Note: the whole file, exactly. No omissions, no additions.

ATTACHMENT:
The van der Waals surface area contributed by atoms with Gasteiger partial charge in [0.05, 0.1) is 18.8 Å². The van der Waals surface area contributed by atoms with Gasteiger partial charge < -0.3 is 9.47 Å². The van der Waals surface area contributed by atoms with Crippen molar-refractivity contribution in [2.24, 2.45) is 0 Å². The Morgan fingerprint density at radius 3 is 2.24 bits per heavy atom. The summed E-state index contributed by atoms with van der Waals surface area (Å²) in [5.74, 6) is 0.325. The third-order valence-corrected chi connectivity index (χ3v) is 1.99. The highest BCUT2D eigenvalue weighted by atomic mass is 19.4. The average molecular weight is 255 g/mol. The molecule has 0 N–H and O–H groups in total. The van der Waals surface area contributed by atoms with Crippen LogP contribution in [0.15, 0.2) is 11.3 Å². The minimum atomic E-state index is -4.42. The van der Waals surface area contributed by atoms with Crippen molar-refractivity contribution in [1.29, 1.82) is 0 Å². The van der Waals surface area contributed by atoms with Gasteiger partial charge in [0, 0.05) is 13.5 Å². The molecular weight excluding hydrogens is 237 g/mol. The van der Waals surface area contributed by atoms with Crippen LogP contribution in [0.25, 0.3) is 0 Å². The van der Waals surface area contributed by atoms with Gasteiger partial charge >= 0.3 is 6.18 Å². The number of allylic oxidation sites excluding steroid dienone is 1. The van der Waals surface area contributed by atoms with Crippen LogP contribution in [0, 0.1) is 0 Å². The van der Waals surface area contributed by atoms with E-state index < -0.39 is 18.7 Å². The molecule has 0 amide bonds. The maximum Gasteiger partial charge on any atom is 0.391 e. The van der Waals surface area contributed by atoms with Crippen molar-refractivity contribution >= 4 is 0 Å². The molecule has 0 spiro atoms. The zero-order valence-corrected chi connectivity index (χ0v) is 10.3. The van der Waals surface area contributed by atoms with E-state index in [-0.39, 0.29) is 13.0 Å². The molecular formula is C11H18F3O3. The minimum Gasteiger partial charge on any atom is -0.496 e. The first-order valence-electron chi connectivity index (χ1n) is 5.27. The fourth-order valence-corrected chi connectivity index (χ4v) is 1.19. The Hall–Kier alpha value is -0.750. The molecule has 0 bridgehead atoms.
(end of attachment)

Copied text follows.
The van der Waals surface area contributed by atoms with Gasteiger partial charge in [0.05, 0.1) is 18.8 Å². The van der Waals surface area contributed by atoms with Gasteiger partial charge < -0.3 is 9.47 Å². The van der Waals surface area contributed by atoms with Crippen molar-refractivity contribution in [2.24, 2.45) is 0 Å². The Morgan fingerprint density at radius 3 is 2.24 bits per heavy atom. The summed E-state index contributed by atoms with van der Waals surface area (Å²) in [5.74, 6) is 0.325. The third-order valence-corrected chi connectivity index (χ3v) is 1.99. The highest BCUT2D eigenvalue weighted by atomic mass is 19.4. The average molecular weight is 255 g/mol. The molecule has 0 N–H and O–H groups in total. The van der Waals surface area contributed by atoms with Crippen LogP contribution in [0.15, 0.2) is 11.3 Å². The minimum atomic E-state index is -4.42. The van der Waals surface area contributed by atoms with Crippen molar-refractivity contribution in [1.29, 1.82) is 0 Å². The van der Waals surface area contributed by atoms with Gasteiger partial charge in [0, 0.05) is 13.5 Å². The molecular weight excluding hydrogens is 237 g/mol. The van der Waals surface area contributed by atoms with Crippen LogP contribution in [0.25, 0.3) is 0 Å². The van der Waals surface area contributed by atoms with Gasteiger partial charge >= 0.3 is 6.18 Å². The number of allylic oxidation sites excluding steroid dienone is 1. The van der Waals surface area contributed by atoms with Crippen LogP contribution in [0, 0.1) is 0 Å². The van der Waals surface area contributed by atoms with E-state index < -0.39 is 18.7 Å². The molecule has 0 amide bonds. The maximum Gasteiger partial charge on any atom is 0.391 e. The van der Waals surface area contributed by atoms with Crippen molar-refractivity contribution >= 4 is 0 Å². The molecule has 0 spiro atoms. The zero-order valence-corrected chi connectivity index (χ0v) is 10.3. The van der Waals surface area contributed by atoms with E-state index in [-0.39, 0.29) is 13.0 Å². The molecular formula is C11H18F3O3. The minimum Gasteiger partial charge on any atom is -0.496 e. The first-order valence-electron chi connectivity index (χ1n) is 5.27. The fourth-order valence-corrected chi connectivity index (χ4v) is 1.19. The Hall–Kier alpha value is -0.750. The molecule has 0 bridgehead atoms.